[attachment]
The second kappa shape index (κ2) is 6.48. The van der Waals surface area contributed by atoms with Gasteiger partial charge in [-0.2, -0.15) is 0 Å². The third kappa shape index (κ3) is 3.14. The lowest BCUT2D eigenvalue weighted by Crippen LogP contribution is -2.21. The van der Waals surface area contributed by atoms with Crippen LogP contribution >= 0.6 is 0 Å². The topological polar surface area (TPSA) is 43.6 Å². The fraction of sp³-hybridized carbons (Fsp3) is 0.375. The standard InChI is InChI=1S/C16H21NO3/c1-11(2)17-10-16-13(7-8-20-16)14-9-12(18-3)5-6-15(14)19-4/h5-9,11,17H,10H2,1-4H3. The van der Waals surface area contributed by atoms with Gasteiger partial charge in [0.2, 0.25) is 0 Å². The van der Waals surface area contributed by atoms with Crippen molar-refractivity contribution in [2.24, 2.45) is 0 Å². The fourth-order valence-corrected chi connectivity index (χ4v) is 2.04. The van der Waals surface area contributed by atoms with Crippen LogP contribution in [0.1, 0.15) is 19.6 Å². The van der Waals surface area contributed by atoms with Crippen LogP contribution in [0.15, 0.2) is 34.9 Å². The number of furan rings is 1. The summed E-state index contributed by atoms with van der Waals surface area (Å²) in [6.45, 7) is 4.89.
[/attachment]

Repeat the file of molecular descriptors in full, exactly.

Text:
The second kappa shape index (κ2) is 6.48. The van der Waals surface area contributed by atoms with Gasteiger partial charge in [-0.2, -0.15) is 0 Å². The third kappa shape index (κ3) is 3.14. The lowest BCUT2D eigenvalue weighted by Crippen LogP contribution is -2.21. The van der Waals surface area contributed by atoms with Crippen LogP contribution >= 0.6 is 0 Å². The topological polar surface area (TPSA) is 43.6 Å². The fraction of sp³-hybridized carbons (Fsp3) is 0.375. The standard InChI is InChI=1S/C16H21NO3/c1-11(2)17-10-16-13(7-8-20-16)14-9-12(18-3)5-6-15(14)19-4/h5-9,11,17H,10H2,1-4H3. The van der Waals surface area contributed by atoms with Gasteiger partial charge in [0.2, 0.25) is 0 Å². The van der Waals surface area contributed by atoms with Crippen molar-refractivity contribution in [2.24, 2.45) is 0 Å². The fourth-order valence-corrected chi connectivity index (χ4v) is 2.04. The van der Waals surface area contributed by atoms with Crippen LogP contribution in [0.1, 0.15) is 19.6 Å². The van der Waals surface area contributed by atoms with Crippen LogP contribution in [0.15, 0.2) is 34.9 Å². The number of furan rings is 1. The summed E-state index contributed by atoms with van der Waals surface area (Å²) in [6.45, 7) is 4.89.